"If a filmmaker depicts unspeakable atrocities of history on screen, are those atrocities by necessity diminished and lessened? Should filmmakers not even try to depict the Holocaust, as their efforts couldn't possibly measure up to its true horror? Is this chapter of history far beyond any traditional narrative form? These are some of the questions examined by Daniel Anker's documentary 'Imaginary Witness: Hollywood and the Holocaust,' a critical and thoughtful look at the way the film industry has depicted the World War II genocide. Working with a relatively small number of films (narrator Gene Hackman notes that most World War II movies focused on the war in the Pacific and the spirit of American teamwork there), Anker provides a careful and engrossing history. We see early newsreel footage of Nazi book-burning, accompanied by a jovial voice-over that seems to take this no more seriously than a college prank. In the early 1930s, Hollywood was careful not to offend Nazi Germany. Though there was some early resistance to Hitler, including Hollywood's Anti-Nazi League (we see a brief clip of Melvyn Douglas reading a statement from the group, with Myrna Loy seated next to him), many others were simply afraid to speak out. Even by 1939, we're told, half the cast of the anti-Nazi film 'Confessions of a Nazi Spy' refused to have their names in the film's credits. Film historians in 'Imaginary Witness' tell us that of the few films that dared to confront Nazi Germany, many were 'written in code' -- few used the word 'Jew,' and many marketing campaigns downplayed war content. Sidney Lumet speaks movingly of his own shock at finally hearing the word 'Jew' spoken on screen -- in Charles Chaplin's independently financed, daring 1940 satire of Hitler, 'The Great Dictator.' [...]"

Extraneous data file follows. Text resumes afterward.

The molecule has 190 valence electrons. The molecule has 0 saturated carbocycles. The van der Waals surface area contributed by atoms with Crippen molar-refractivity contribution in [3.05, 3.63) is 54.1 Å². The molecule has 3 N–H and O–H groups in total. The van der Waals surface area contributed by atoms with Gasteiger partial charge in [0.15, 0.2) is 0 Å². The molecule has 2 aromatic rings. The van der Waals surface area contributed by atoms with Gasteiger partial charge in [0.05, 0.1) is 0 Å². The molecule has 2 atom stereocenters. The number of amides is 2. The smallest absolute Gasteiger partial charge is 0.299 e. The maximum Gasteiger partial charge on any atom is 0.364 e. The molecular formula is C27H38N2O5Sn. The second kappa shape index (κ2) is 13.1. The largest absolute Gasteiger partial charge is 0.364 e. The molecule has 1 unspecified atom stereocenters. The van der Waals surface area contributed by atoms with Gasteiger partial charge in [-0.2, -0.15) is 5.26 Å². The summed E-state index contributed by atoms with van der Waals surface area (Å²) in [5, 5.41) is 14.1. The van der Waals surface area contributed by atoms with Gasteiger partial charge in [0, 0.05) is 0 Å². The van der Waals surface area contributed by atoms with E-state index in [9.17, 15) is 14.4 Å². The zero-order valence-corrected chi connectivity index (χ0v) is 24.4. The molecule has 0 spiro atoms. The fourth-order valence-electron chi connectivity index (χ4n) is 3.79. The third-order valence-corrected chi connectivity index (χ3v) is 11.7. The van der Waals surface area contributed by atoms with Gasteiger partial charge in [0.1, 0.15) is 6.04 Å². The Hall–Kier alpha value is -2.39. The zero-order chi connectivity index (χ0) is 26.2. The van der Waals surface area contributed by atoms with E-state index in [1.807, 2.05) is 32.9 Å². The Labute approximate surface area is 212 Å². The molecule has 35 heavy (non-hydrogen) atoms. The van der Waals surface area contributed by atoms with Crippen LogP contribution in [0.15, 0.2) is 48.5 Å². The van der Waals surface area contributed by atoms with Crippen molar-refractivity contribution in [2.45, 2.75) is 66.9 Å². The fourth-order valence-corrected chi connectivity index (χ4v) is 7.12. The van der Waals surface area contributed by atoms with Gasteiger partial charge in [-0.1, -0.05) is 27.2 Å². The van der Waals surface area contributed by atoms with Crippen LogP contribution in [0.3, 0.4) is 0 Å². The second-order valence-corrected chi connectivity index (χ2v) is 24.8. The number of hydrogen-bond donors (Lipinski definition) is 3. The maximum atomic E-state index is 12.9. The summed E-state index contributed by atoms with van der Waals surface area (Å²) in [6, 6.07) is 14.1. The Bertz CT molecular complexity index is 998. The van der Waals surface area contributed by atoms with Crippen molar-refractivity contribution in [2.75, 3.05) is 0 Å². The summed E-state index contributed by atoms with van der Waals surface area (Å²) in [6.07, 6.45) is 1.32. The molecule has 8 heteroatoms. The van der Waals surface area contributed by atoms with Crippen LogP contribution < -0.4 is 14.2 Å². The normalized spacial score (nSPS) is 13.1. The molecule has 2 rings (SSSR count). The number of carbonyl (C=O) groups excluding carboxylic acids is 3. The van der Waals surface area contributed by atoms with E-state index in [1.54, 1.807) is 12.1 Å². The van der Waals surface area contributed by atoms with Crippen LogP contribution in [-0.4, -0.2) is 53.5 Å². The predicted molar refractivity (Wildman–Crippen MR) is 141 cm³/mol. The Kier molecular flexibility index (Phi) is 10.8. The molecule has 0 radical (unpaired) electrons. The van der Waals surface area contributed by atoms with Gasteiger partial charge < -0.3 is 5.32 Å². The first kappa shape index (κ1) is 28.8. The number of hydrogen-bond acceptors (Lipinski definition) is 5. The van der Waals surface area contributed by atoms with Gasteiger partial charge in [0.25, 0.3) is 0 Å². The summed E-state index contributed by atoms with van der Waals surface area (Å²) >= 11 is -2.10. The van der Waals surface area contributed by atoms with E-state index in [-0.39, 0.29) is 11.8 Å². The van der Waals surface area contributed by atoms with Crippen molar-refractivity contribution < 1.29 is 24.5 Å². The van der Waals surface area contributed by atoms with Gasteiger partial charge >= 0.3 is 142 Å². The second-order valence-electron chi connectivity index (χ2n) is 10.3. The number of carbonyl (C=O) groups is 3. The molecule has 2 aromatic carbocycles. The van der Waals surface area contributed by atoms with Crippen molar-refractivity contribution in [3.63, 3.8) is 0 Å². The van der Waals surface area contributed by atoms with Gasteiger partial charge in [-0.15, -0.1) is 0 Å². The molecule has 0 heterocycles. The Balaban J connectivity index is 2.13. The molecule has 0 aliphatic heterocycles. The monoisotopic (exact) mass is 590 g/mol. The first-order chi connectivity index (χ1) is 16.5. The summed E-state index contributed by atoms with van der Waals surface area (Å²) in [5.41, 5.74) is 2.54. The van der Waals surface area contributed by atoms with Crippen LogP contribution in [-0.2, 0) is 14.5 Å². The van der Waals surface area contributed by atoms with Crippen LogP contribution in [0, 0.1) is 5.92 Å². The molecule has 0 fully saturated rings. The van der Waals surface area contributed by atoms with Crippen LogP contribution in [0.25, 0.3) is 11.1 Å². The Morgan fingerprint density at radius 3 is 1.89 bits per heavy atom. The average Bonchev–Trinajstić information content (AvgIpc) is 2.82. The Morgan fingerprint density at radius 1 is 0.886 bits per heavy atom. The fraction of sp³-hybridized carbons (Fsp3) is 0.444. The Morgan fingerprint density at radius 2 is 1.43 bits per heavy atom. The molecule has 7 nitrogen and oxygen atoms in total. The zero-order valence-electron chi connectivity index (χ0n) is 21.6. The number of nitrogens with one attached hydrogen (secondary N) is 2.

"Bush: US Should Have Bombed Auschwitz"
By Aaron Heller
Associated Press dispatch on Yahoo! News, 11 January 2008
"President Bush had tears in his eyes during an hour-long tour of Israel's Holocaust memorial Friday and told Secretary of State Condoleezza Rice that the U.S. should have bombed Auschwitz to halt the killing, the memorial's chairman said. Bush emerged from a tour of the Yad Vashem memorial calling it a "sobering reminder" that evil must be resisted, and praising victims for not losing their faith. Wearing a yarmulke, Bush placed a red-white-and-blue wreath on a stone slab that covers ashes of Holocaust victims taken from six extermination camps. He also lit a torch memorializing the victims. Bush was visibly moved as he toured the site, said Yad Vashem's chairman, Avner Shalev. 'Twice, I saw tears well up in his eyes,' Shalev said. At one point, Bush viewed aerial photos of the Auschwitz camp taken during the war by U.S. forces and called Rice over to discuss why the American government had decided against bombing the site, Shalev said. 'We were talking about the often-discussed "Could the United States have done more by bombing the train tracks?"' Rice told reporters later aboard Air Force One. 'And so we were just talking about the various explanations that had been given about why that might not have been done.' The Allies had detailed reports about Auschwitz during the war from Polish partisans and escaped prisoners. But they chose not to bomb the camp, the rail lines leading to it, or any of the other Nazi death camps, preferring instead to focus all resources on the broader military effort, a decision that became the subject of intense controversy years later. Between 1.1 million and 1.5 million people were killed at the camp. 'We should have bombed it,' Bush said, according to Shalev. [...]"


"Israeli Blockade Paralyzes Gaza Life"
By Ibrahim Barzak
Associated Press dispatch on Yahoo! News, 21 January 2008